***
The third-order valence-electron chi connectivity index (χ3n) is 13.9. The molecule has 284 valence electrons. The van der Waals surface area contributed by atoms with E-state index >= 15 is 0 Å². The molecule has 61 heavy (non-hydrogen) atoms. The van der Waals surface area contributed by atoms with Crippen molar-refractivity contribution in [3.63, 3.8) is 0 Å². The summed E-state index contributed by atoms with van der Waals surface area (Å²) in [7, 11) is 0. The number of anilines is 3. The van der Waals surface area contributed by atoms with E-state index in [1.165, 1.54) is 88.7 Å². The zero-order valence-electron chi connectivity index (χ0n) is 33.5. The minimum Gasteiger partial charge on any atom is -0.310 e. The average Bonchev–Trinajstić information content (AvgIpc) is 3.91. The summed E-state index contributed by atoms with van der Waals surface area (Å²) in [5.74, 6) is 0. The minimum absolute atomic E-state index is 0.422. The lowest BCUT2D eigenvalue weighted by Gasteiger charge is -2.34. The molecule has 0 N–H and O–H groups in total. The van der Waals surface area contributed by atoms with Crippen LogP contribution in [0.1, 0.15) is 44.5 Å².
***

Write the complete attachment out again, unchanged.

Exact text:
The third-order valence-electron chi connectivity index (χ3n) is 13.9. The molecule has 284 valence electrons. The van der Waals surface area contributed by atoms with E-state index >= 15 is 0 Å². The molecule has 61 heavy (non-hydrogen) atoms. The van der Waals surface area contributed by atoms with Crippen molar-refractivity contribution in [3.63, 3.8) is 0 Å². The summed E-state index contributed by atoms with van der Waals surface area (Å²) in [7, 11) is 0. The number of anilines is 3. The van der Waals surface area contributed by atoms with E-state index in [1.165, 1.54) is 88.7 Å². The zero-order valence-electron chi connectivity index (χ0n) is 33.5. The minimum Gasteiger partial charge on any atom is -0.310 e. The average Bonchev–Trinajstić information content (AvgIpc) is 3.91. The summed E-state index contributed by atoms with van der Waals surface area (Å²) in [5.74, 6) is 0. The minimum absolute atomic E-state index is 0.422. The lowest BCUT2D eigenvalue weighted by Gasteiger charge is -2.34. The molecule has 0 N–H and O–H groups in total. The van der Waals surface area contributed by atoms with Crippen LogP contribution in [0.1, 0.15) is 44.5 Å².